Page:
Benjamin Center’s 19th discussion brief examines veterans’ services at state and local level

The Benjamin Center for Public Policy at SUNY New Paltz has released its 19th discussion brief, “State and Local Veteran’s Service Agencies and Returning Veterans in New York,” co-authored by Afghanistan campaign veteran and recent New Paltz graduate Timothy Toomey ’17 (Political Science) and Benjamin Center Director and Vietnam-era veteran Gerald Benjamin.

The brief looks at services offered to New York State veterans as they transition from active service to civilian life. The authors find a number of statutes and programs designed to assist returning veterans with employment, education, housing and other aspects of their lives, but also that the manner in which these services are delivered works against optimum performance. They argue that strengthening county veterans’ offices, while retaining state oversight, would improve coordination and efficiency in meeting the needs of New York’s veterans.

Returning veteran services vary from state to state, but in New York, state law requires that extensive efforts are made to support returning veterans. The brief cites a number of examples: preference for civil service jobs is guaranteed in the state constitution; state law requires that localities offer veterans partial exemption from property taxes; there are specially focused programs for veterans with service-related disabilities, and for those who have gotten caught up in the criminal justice system; and a recent priority has been to give added attention to the needs of increased numbers of women veterans.

But the New York State Division of Veteran Affairs is only one of multiple disparate institutions offering veterans services. Benjamin and Toomey navigate the many layers of available services, from national to state to county to local and private entities, and conclude that the desire to serve those who have served is genuine, but that New York can do better.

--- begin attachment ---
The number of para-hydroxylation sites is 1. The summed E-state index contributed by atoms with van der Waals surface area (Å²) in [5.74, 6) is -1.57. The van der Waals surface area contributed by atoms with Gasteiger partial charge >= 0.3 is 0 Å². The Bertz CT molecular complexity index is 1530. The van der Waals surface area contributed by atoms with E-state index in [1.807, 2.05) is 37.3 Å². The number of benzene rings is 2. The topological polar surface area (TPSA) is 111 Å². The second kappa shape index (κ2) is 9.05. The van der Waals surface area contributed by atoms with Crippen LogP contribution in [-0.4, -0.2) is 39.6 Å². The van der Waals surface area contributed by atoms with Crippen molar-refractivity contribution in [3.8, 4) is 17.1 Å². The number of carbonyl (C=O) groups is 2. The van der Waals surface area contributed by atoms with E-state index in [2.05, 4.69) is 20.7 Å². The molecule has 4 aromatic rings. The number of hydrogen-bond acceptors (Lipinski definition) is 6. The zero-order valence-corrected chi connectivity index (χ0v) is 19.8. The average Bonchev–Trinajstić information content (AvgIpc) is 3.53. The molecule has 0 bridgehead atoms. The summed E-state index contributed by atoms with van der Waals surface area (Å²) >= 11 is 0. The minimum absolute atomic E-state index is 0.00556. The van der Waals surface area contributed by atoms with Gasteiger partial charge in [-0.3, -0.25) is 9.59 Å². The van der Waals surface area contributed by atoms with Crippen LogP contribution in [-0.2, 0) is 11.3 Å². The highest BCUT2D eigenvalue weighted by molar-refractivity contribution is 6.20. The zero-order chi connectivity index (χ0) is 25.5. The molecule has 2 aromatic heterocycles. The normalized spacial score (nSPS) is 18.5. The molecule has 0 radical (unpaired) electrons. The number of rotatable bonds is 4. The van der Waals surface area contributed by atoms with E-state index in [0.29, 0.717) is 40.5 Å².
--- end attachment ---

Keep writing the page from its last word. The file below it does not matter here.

Their brief demonstrates that the current “collection of partly connected pieces” offers no standard procedures, practices or benchmarks. Needed technology, information and databases are not uniformly available. Efforts are sometimes coordinated among disparate agencies, sometimes not, and state and local departments often blame one another when things go wrong.

The state has increased resources devoted to veteran-oriented programs, but those used specifically to advise veterans at various stages in the transition from military to civilian life have declined significantly. Meanwhile, local offices often operate on minimal resources within established routines and relationships.

Benjamin and Toomey recommend that veterans’ services should be delivered fully through counties, as are most other social services in New York State. They provide a number of specific suggestions for how state government can direct this effort and equip the counties to succeed: by collaboratively establishing standard procedures and goals; aggressively acquiring and providing the information needed for effective outreach and service provision; maintaining centralized databases and applications to support county offices; acquiring and distributing uniform technology; providing regular training; and serving as a source of advice on best practices and programming gathered from a review of the work of state and local veterans’ service offices across the nation.

The full text of “State and Local Veteran’s Service Agencies and Returning Veterans in New York” can be accessed online by following this link: Contact the Benjamin Center at (845) 257-2901 to request a physical copy.

About The Benjamin Center
The Benjamin Center (formerly CRREO) was established in 2007 to help SUNY New Paltz engage with communities, governments, not-for-profits and businesses across our region. The Benjamin Center conducts and publicizes research on important policies and topics; creates and directs select institutes focusing on specific areas of regional interest; connects and partners with local governments, not-for-profits and businesses to initiate reforms and advocate for best practices; contracts to assess the performance of public and not-for-profit agencies and programs; and works to foster intergovernmental collaboration and community engagement.

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